Despite being one of the promoted benefits of SmartThings and the possibilities of IoT, I don’t think it’s reliable as a security system – certainly where security is a fundamental aspect of the purchase. I love that you can set it to silently and intelligently arm to differing levels of security based on whether you’re likely to have gone out, or retired for the evening. Even better that it automatically disarms itself if “things start to happen” in the morning, or you return home. We have never had to manually set this and mostly haven’t bumped against this intelligent arming/disarming. Unfortunately, the automatic disarming when you return is based on whether it detects your presence sensor or mobile phones before you “break” the security sensors. If you’re too quick and open the door before your phone logs in or it detects your key-fob, it sets off an intrusion condition.

As a Windows Phone user, and a happy one, (well, until Windows 10 Mobile) any smart-home system needed to support my ecosystem. All too often, devices and developers based themselves around so-called apps on either iOS or Android. The presence of SmartThings on Windows Phone was the clincher. Yes, it was expected that the app wouldn’t be as well rounded as its iOS or Android equivalent and it has mixed reviews, but it is fully functional. I do worry about a system that is fundamentally oriented around mobile phone apps and not offering an alternative interface from the hub itself, but the app has mostly performed brilliantly. Where the gap between big-screen accessibility and lack of app accessibility opens up, a labs tool called SmartTiles adequately fills this gap.

I say “mostly performed” because there was a short period where the app on Windows Phone stopped displaying my “things”. The system itself continued to work, executing my routines and reacting to conditions, but I couldn’t have a look at my “things”, I just got a blank screen. So not terminal, but annoying. I did contact the UK support team and I was very impressed with their response. It was both prompt, helpful and supportive. I was dreading the “we’re working on it” stock response, but received a personal response that was reassuring that despite the smaller app-market, I (along with the others affected) as a Windows Phone user was important. The app was fixed – and actually improved – soon after.

Another attraction to the SmartThings platform was its accessibility for developers to play around with their “things”. As a developer, you use a web-based IDE, editing a small script written in Groovy, atop the JVM. Very little knowledge is required, other than the usual coding techniques such as events, asynchronous patterns and reminding yourself that you might not be in the state you expect to be in. The “things” expose an abstracted API that is a breeze to work against. The SmartThings hub and cloud effectively marshal the messaging and hosting of your app, transparently executing code in the cloud or the hub as it sees fit. I have my first app in private testing already.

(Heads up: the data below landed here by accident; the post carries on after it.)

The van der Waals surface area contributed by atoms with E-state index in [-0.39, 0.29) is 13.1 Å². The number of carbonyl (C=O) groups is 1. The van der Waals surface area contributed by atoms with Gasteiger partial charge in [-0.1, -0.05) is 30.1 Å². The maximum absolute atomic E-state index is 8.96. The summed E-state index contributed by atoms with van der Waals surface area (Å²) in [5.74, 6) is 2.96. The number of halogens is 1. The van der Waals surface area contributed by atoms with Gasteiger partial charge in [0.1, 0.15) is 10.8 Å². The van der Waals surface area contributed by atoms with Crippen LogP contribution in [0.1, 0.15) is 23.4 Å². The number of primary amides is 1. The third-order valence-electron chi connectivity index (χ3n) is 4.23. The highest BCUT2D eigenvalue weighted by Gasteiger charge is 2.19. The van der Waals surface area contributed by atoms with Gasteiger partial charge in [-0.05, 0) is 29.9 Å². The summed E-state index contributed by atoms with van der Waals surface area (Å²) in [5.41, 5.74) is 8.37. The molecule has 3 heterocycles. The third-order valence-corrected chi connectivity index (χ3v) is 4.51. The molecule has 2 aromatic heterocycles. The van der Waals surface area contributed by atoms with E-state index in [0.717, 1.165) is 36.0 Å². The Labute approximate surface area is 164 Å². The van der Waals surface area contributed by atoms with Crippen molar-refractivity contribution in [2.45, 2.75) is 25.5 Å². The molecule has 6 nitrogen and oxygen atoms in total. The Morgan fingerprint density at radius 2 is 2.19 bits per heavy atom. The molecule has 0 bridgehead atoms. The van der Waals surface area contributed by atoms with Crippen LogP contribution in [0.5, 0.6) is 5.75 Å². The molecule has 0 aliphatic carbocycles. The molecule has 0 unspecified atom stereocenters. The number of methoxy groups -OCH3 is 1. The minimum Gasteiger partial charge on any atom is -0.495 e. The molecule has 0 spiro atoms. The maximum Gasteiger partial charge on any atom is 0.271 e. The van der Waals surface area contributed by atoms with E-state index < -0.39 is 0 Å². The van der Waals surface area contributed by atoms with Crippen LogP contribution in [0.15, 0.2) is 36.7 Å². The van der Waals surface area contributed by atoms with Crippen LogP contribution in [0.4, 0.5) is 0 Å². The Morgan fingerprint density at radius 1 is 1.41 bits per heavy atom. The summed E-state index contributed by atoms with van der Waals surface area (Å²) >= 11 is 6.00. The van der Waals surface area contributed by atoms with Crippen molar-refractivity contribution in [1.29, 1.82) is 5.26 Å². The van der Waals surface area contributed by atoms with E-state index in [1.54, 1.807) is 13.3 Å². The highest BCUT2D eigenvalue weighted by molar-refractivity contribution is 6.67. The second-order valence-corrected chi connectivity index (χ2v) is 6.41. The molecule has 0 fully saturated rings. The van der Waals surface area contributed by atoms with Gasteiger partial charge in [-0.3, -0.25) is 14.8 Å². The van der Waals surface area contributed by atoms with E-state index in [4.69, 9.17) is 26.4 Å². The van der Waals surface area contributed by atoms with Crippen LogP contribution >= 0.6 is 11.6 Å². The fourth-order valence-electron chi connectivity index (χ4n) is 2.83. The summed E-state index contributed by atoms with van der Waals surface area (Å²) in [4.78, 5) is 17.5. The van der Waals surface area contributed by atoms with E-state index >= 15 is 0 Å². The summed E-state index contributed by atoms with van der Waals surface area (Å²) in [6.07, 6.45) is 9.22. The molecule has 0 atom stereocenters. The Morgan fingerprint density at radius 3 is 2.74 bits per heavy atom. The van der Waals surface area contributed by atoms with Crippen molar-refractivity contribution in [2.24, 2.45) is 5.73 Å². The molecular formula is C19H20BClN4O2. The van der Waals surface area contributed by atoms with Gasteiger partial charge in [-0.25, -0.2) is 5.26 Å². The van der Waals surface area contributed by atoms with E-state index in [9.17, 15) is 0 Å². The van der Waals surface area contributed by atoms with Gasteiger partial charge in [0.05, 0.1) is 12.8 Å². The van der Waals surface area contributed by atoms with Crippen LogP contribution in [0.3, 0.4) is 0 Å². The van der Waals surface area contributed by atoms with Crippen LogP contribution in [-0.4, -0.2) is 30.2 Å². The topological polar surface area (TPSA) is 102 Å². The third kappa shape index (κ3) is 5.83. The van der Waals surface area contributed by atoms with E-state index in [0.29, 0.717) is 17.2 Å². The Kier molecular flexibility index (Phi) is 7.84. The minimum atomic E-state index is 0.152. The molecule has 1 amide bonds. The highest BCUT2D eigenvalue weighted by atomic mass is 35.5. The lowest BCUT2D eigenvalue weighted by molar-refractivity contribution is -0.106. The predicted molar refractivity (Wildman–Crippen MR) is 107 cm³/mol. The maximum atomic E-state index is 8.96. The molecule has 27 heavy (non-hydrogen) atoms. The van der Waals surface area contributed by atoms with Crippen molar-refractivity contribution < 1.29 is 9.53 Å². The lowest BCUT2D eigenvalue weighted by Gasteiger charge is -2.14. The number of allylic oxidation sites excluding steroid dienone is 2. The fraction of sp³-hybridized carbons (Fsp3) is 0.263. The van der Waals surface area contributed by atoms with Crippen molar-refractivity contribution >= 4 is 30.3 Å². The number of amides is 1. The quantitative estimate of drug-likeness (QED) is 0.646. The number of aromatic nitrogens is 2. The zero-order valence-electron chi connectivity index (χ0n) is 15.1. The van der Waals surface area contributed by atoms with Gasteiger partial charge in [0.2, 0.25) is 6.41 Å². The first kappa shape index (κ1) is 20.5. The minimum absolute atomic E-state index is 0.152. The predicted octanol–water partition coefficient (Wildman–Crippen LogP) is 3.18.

IoT and home automation, in my eyes, remains a gimmick. It is still immature, with limited integration across vendors’ products. We’ve still to learn how an increasingly connected home remains secure, both digitally and physically. It’s expensive in financial terms and is fundamentally dependent on Spouse-Acceptance-Factor. If your spouse doesn’t agree to having a key fob or the “app” on her phone (which has to be “Smart” and not a BlackBerry), then the system breaks down quickly. Within these negatives, SmartThings has pitched itself well. It is relatively cheap, has low-impact on the family and widely supported across smartphones and the ecosystem of IoT devices. I’ve had automations running for over a month and they were extremely easy to install, configure and have required no interaction. Disappointingly so, if you like playing and tweaking!  Like Windows Phone did, “it just works”. This is a system I would recommend a non-IT pro user to install.

 

 

 

Search the Bible and Taggloo Library

Taggloo has previously been updated to include results from selected books held in the Taggloo Library in translation results. Whilst this was useful, Taggloo now goes a step further in search.

Book search

You can now search a Book within the Taggloo Library using the search-form at the top-right of each page. This allows you to discover words and phrases without going via the route of Translation.

A subtle improvement that has already been made available is the highlighting of search results in the text, so when searching for “thie”:

Highlighted search result

Underneath, Taggloo fully supports any number of books and articles which will hopefully be made available soon. If you have any content that you wish to be published, get in touch.

Alas, the translation and searching is slower than I’d hope. This is being worked upon to strike a balance between performance and affordability. Hopefully there’ll be some modest improvements soon!